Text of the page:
I have the distinction of being the very first student to walk across the stage and receive an Associates Nursing Degree from Northeastern Junior College. I wish I could say that we graduated in order of grade point average, best bedside manor or another acknowledgement. It just so happened that my last name came first in alphabetical order. Ms. Julie Brower read my name and I received the diploma from Lona Barber and a beautiful yellow rose from Ms. Betty Bruner. Hard to believe that it has been ten years since that moment. It was the beginning of the best nursing career.
Before attending Northeastern, I worked in the computer industry. Shortly after the tragedy of Sept. 11, 2001, I was laid off. I decided to go back to school at the age of 50 and become a nurse. Front Range Community College offered a six-week course to become a CNA. Before the end of that course, I received a letter that I had been accepted into the Practical Nurse program at Northeastern.
Admittedly, I was nervous going back to school. I had visions of being around women who had recently graduated from high school. However, I felt comfortable right away. To my surprise, four other men were in attendance and two of those men were older than me.
I commuted from the Boulder area daily. Two ladies from Ft. Morgan asked if I would car pool with them. Turned out to be a real blessing. We became good friends, studied in the car, and became a team for each other.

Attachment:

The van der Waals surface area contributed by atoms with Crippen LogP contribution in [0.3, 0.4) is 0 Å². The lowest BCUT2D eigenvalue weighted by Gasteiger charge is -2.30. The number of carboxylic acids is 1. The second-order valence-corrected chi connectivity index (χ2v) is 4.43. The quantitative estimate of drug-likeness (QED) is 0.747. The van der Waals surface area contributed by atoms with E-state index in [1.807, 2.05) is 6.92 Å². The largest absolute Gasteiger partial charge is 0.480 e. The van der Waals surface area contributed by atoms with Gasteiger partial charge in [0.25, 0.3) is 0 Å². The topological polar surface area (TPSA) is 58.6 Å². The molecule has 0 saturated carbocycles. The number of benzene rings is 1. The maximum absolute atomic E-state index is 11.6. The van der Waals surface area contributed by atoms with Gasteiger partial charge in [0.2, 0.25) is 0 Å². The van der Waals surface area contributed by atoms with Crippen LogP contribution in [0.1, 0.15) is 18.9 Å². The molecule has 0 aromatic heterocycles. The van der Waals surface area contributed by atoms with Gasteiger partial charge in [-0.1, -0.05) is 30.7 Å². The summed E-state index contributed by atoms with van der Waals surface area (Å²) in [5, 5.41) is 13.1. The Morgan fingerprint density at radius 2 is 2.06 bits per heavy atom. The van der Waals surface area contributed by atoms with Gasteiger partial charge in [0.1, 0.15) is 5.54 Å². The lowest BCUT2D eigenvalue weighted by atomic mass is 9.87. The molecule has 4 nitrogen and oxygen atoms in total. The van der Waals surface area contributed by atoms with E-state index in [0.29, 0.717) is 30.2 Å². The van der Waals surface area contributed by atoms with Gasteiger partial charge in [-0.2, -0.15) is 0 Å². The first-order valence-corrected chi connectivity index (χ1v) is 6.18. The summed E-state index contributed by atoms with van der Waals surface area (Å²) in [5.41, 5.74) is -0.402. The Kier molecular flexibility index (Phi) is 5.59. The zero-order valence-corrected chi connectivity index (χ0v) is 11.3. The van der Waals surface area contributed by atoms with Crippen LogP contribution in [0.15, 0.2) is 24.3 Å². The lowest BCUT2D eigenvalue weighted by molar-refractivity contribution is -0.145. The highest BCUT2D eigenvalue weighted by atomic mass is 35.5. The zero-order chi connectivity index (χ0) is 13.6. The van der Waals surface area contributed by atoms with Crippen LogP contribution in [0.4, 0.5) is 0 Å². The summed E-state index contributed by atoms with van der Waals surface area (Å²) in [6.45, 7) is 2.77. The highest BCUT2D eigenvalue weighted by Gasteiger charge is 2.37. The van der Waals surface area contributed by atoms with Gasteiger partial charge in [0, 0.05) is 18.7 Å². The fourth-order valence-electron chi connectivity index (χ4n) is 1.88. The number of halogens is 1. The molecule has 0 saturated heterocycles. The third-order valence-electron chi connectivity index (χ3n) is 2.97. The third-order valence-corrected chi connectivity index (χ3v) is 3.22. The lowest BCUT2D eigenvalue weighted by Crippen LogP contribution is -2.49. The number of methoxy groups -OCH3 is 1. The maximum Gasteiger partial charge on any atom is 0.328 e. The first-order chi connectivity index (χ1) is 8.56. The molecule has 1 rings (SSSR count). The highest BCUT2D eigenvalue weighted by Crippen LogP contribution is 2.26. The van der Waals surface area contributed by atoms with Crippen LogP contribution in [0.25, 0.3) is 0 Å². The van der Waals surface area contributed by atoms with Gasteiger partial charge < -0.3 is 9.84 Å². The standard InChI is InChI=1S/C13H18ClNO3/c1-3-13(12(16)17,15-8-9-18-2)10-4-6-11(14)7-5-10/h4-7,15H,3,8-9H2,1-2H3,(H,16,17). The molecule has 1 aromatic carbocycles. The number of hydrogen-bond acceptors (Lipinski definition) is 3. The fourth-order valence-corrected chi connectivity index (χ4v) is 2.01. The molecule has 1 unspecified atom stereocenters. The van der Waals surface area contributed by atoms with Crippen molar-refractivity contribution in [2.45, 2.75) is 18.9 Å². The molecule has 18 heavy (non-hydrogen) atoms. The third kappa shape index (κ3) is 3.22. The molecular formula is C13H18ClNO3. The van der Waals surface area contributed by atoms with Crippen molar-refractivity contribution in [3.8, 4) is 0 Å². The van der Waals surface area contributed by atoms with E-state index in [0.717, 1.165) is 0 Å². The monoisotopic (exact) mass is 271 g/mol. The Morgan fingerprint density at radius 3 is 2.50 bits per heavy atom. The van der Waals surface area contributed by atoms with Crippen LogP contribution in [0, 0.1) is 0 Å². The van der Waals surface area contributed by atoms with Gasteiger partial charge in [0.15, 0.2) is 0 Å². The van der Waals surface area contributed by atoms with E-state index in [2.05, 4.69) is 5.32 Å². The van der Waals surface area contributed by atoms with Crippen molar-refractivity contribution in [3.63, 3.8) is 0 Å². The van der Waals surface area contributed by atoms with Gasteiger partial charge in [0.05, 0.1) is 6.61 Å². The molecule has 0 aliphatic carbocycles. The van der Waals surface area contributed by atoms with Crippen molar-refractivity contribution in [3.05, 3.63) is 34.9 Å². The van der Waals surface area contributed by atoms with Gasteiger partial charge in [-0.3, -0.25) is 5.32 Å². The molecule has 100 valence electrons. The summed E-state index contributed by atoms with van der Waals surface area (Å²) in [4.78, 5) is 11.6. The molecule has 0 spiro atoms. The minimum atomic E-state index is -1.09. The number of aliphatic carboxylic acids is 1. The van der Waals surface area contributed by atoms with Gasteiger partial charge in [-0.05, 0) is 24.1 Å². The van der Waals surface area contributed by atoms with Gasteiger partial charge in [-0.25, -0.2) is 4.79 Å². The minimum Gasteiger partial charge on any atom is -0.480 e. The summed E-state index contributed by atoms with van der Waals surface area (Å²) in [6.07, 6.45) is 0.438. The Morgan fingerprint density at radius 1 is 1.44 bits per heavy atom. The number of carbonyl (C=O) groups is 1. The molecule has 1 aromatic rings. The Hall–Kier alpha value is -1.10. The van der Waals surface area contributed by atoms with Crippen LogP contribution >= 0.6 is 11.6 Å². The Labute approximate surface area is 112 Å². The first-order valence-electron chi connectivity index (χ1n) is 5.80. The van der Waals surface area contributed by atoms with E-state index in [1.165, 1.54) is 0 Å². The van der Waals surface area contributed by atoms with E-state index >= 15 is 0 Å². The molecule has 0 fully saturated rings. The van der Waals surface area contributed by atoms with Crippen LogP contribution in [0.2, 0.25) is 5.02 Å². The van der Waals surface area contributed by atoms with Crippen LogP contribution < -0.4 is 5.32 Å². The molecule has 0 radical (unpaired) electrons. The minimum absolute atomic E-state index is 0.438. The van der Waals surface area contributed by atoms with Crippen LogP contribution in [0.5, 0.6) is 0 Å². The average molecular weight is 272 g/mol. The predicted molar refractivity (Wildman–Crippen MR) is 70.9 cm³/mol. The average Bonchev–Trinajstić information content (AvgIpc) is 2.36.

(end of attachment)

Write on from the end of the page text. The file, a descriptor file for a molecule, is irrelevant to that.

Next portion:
I worked for about a year as an LPN in a Skilled Nursing Facility. When Northeastern was able to offer the Associate Degree in Nursing, I applied right away. Luck was on my side. I was fortunate enough to be picked in a lottery.
After graduation, I took the NCLEX exam and passed with taking just a few questions over the minimum required. A great day, indeed. I truly believe that the foundation and experiences provided at Northeastern was solely responsible for my success. Little did I know that I would take this foundation to achieve some of the things I have accomplished.
Since I had some computer experience and enjoyed machines, someone recommended that I try dialysis. I was hired by DaVita two months after passing the NCLEX and stayed with them for a little over one year. I was offered a position at The University of Colorado Hospital with their Home Dialysis program. That’s when I got “Hooked on Home.” I began to teach patients how to perform dialysis at home rather than going to an out -patient clinic.
After a year, I took my show on the road! I became a travel nurse. My mission was to visit as many other home dialysis clinics and learn as much as possible. My first assignment was with a company called Satellite Healthcare in Austin, Texas. I loved it. Since then, I have been to Santa Fe, N.M., Seattle Wash., Dallas, Texas, and I spent seven years in the San Francisco Bay area. I had the opportunity of working with some fabulous nurses and doctors and learned so much. I became an educator for new nurses as well as experienced nurses, given presentations and have recently been asked to be one of four nurses selected to participate in a clinical trial study for a new dialysis machine in New York City which is scheduled to begin around the first of December.
I owe all of my success to the excellent foundation that I received from Ms. Julie Brower and the rest of the staff at Northeastern. When I stepped into the arena on my first day, I was nervous. But I quickly learned that I had the tools, knowledge and experience necessary for an entry level nurse. From there, I grew and presently have an excellent reputation in the industry.